One of the nice activities that came from sheltering at home with my husband has been our daily walk and talk sessions. Across from our house, we have a gravel road that is approximately 2.5 miles there and back. It takes us about 45 minutes to make the round trip and during that time we converse about subjects both big and small. Today, we discussed the various shades of BDSM in porn and books.
That may shock you, but back when I first starting writing romance using dual point of views, it was important to me that the male perspective to sound…well, male and not just what women think men should feel, think, or sound like. So we had a very frank series of discussions on sex and the development of relationships as seen through the male and female experience. Those sometimes awkward but candid conversations helped both my writing and our relationship.
What prompted today’s topic had everything to do with the changes I’ve been noticing in the publishing world- specifically the erotica genre. Romance and erotica books are getting edgier, the sex scenes longer. And there is now a clear line of distinction between erotica and romance that used to be considerably more blurred in the past. Romance is about the emotional development of the relationship and can have sex scenes or no sex scenes as the story/plot unfolds, and Erotica is all about the sexual experience first and the story/plot second -if at all. Each has its place in the publishing world but please don’t confuse the two of them.
But back to the talk…
It’s kind of amazing what pops up on a daily Facebook feed when you’re a writer. In early March, I was inundated with ads for gay romance books. M/M, M/M Harem, and the occasional Lesbian Dominatrix books. There were a few gay terms I didn’t already know which my husband was all too willing to explain. I think he thought I’d be shocked. I wasn’t.
But lately, I’ve been seeing quite a few sponsored FB ads for erotica books that fall into the M/F Alpha shifter, M/F Vamp-slave, and Dom-Mafia category. A good many of the excerpts were clearly BDSM in flavor. Okay, to each their own.
So let’s talk BDSM. A good many romance books rely on the dark and overly dominating hero character. That’s the Dom part of the equation. He sees her and for whatever reason he must have her for himself.
Then there’s the sub, the female who ultimately submits to the Dom’s desires. She can be a spunky, kick-ass, and a smart-ass heroine but still, in the end, she surrenders to the passion that only he can ignite in her. That’s your basic Dom/sub dynamic. He dominates and she submits. This can be a 24/7 lifestyle or just in the bedroom dynamic.
The B stands for bondage. This is often found in romance books, primarily in the historic and paranormal sub-genres. The hero restrains his captive (heroine) for a short period of time. This can take many forms. It can be as mild as regulating her to a room, cell, or castle grounds. Or it can be putting her in chains, cage, or ropes until she’s willing to cooperate. Still, this is pretty standard stuff and rarely is done to the heroine to hurt her. The dynamic, of course, can also be reversed…where the male is the submissive and the female lead is the Dom. But that’s another book entirely.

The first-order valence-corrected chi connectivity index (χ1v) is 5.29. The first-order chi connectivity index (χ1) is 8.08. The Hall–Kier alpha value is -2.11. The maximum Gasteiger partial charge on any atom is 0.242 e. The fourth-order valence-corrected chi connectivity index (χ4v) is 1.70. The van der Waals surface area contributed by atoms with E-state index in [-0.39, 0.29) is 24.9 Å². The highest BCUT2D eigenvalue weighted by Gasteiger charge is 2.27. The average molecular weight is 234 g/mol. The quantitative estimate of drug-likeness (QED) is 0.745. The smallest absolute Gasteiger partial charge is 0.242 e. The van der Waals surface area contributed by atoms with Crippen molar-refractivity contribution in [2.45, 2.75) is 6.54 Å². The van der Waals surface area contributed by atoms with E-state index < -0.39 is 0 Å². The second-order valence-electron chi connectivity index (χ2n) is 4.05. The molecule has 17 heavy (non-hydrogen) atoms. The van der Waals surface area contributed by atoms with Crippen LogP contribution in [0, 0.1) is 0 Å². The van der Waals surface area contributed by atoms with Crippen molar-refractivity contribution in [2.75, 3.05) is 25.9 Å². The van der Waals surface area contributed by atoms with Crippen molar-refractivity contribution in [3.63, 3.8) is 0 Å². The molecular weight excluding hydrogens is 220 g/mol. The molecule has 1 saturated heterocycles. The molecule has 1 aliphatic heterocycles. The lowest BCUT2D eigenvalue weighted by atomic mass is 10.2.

That leaves M. I don’t like M, never have. M stands for Sadism/Masochism. In the excerpts I’ve recently read, the Dom degrade and hurts the sub for pleasure. Oh, I am so not cool with this floating around in books! The excerpt in question (the one that prompted the walking discussion today) was mainly the verbal degrading of a heroine, though the male in power also slapped her. This is straight-up abuse and is not sexy at all to me. Running for your life, only to be caught, slapped around, and be threatened with rape or death is not good erotica.
I realize that this unhealthy abuse disguised as love paradigm is nothing new to the world. It’s just as a romance author, I hate to see it gaining any traction with readers. And I suspect it is, if only for its shock value.
While we walked and talked…
I realized that my steamy romance books are fairly vanilla in the big scheme of things. Yes, my dark heroes are domineering but they also have hearts of gold. Each of them would do anything to please their women. My heroines are all strong in their own way. Somehow they quickly learn how to manage their muscle-bound, testosterone-filled suitors. In a world filled with books trying to shock you, my sex scenes tend to focus on the emotional give-and-take and less on the mechanics of the act itself. I have always measured myself by the Christine Feehan/Sherrilyn Kenyon standard. If my love scenes didn’t go on for as many pages as theirs did…and yet I still blushed, then I had hit the mark.
I used to be embarrassed to tell people that I write those scenes. When speaking to a new reader, I’d always warned them that those scenes existed. Some readers expect them. Others just skip over them. I know flipping past them is a huge mistake; simply too much of the connection between the characters is lost. It would be like skipping ever other line in a poem. The heart of the meaning is missed.
I tried to explain this to my husband, who is proud of my books but has never read any of them himself. In typical male fashion, he shrugged and gave me one of those non-agreement grunts of his.
I understand. Why read the book when you have the real thing walking beside you.